WATCH: How Barloworld is planting the seed of rural socio-economic growth

Published Aug 19, 2022


South Africa is confronted with extremely high unemployment rates, and people who live in rural areas are increasingly marginalised and underserved. Social enterprises that can create jobs where few prospects exist, provide a unique opportunity to shift the socio-economic outlook of rural environments.

Unlocking rural economies

Developing local skills and creating the value chain that supports more resilient and self-sufficient rural communities is imperative in South Africa today. Barloworld’s Mbewu programme is designed to do just that.

With an emphasis on incubating social entrepreneurs operating in rural landscapes, the programme places a significant emphasis on both environmental stewardship and social impact, while at the same time driving growth, scalability and sustainable revenue models of predominantly women-owned enterprises.

SAINC got to meet some of these remarkable women and see how their businesses operate on the ground.

Lerato Motale started Zekhala Charcoal to create a business that would not only serve her needs, but also create opportunities where there previously were none. Black Wattle is a water thirsty invasive alien that causes significant issues for the ecosystems in which it is found. Clearing it provides the perfect resources for the high-grade charcoal Motale produces; the quality of which speaks for itself as her business continues to expand and create jobs, and as she works to keep up with the ever-growing demand.

From trees to bees, enterprises that make a positive impact on people and the planet are making their mark - and Lesego Holzapfel’s Bokomoso Impact Investment is no exception. With more than 600 beehives manufactured and distributed, young community members are reaping the dividends of bringing the honey from their hives to the rural facility, where it is processed into its beautiful craft packaging for sale across the country and further afield.

Mbewu means seed, and the programme focuses on holistically nurturing these seeds to grow and flourish through incubation, mentoring and coaching, grants and loans as well as emotional capacity building and the support needed to create the optimal ground for long-term impact and success.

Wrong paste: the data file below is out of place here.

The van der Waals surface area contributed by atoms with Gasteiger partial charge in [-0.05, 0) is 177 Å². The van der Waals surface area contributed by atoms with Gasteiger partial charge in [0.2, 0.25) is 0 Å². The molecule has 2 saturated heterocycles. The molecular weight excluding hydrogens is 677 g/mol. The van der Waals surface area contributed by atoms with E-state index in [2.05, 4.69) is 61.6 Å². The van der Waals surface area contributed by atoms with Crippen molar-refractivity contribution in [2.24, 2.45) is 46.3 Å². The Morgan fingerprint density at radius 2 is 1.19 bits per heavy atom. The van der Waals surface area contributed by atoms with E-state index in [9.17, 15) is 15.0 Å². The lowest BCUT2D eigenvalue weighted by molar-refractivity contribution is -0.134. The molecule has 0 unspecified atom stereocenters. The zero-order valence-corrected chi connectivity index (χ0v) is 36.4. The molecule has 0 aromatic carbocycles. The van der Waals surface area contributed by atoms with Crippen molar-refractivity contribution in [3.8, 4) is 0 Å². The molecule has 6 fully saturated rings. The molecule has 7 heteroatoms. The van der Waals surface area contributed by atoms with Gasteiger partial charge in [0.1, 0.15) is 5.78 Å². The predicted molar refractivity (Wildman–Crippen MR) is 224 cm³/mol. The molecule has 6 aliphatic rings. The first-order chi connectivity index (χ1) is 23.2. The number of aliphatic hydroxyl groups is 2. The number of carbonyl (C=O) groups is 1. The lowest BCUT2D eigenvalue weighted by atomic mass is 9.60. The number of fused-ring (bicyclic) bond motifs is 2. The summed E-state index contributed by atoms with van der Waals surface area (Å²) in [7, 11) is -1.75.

Having grown up in a family of entrepreneurs, Lerato Motale is passionate about creating businesses that solve social issues, nurture people and develop talent along the way.

In Hogsback Eastern Cape, over a thousand hectares of farmland have been taken over by Black Wattle - a water thirsty invasive alien that causes significant issues for the ecosystems in which it is found. It was there that Motale saw an opportunity to create a business that would both contribute to conservation and create opportunities where there previously were none. And so, Zekhala Charcoal was born, with a simple plan of clearing the trees and turning them into high-grade charcoal.

By participating in the Barloworld Mbewu Fund, Motale found the financial and emotional capacity to take the next step in her business. And with her growing team she is creating more jobs, developing more skills and clearing the environment of harmful aliens to gather the perfect resource for her much sought-after charcoal. It also significantly improves water supply in the area, providing a virtuous circle of progress for this once-isolated community.

Lesego Holzapfel is acutely aware of how many young people in rural communities rely on social welfare to survive. There aren’t any significant companies operating in these communities - and therefore very few employment opportunities exist.

Determined to create change, she started Bokomoso Impact Investment. Encompassing an agricultural incubation hub, scaled support for enterprise development and market access facilitation, the objective is to integrate farmers into agricultural value chains and agro-food markets with a direct off-take and profit-sharing agreement.

Manufacturing more than 600 beehives and distributing them to young rural South Africans was one such initiative, where farmers have been paid significant dividends for the honey procured with the promise of annuity income over the life of the hive. Holzapfel’s participation in the Mbewu fund secured the construction of a rural honey processing facility - enabling her to expand this incredible impact, to reach and train more bee farmers, and to improve the socio-economic outlook of rural communities at scale.

Noluvo Ngcwabe is passionate about her job - and feels excited and privileged to empower, enable and work with the social entrepreneurs who are changing the landscape of rural economies across the country.

As Barloworld’s Head of Corporate Citizenship and Stakeholder Engagement, the Mbewu programme is Ngcwabe’s “baby”. Targeting social entrepreneurs, start-ups, and small businesses operating in rural communities, the programme is designed to support those businesses that solve for environmental stewardship, conversation, women empowerment and social impact.

Incubating them into a business leadership course, these entities are offered financial support through grant funding and soft loans, mentoring and capacity building, as well emotional support and coaching in order to optimise their success of growth, scale and rural job creation.

Ngcwabe relays with pride that, to date, Barloworld Mbewu has incubated 29 businesses, and that they in turn have created job opportunities for more than 250 people - changing lives, creating impact and ensuring that rural communities begin to thrive.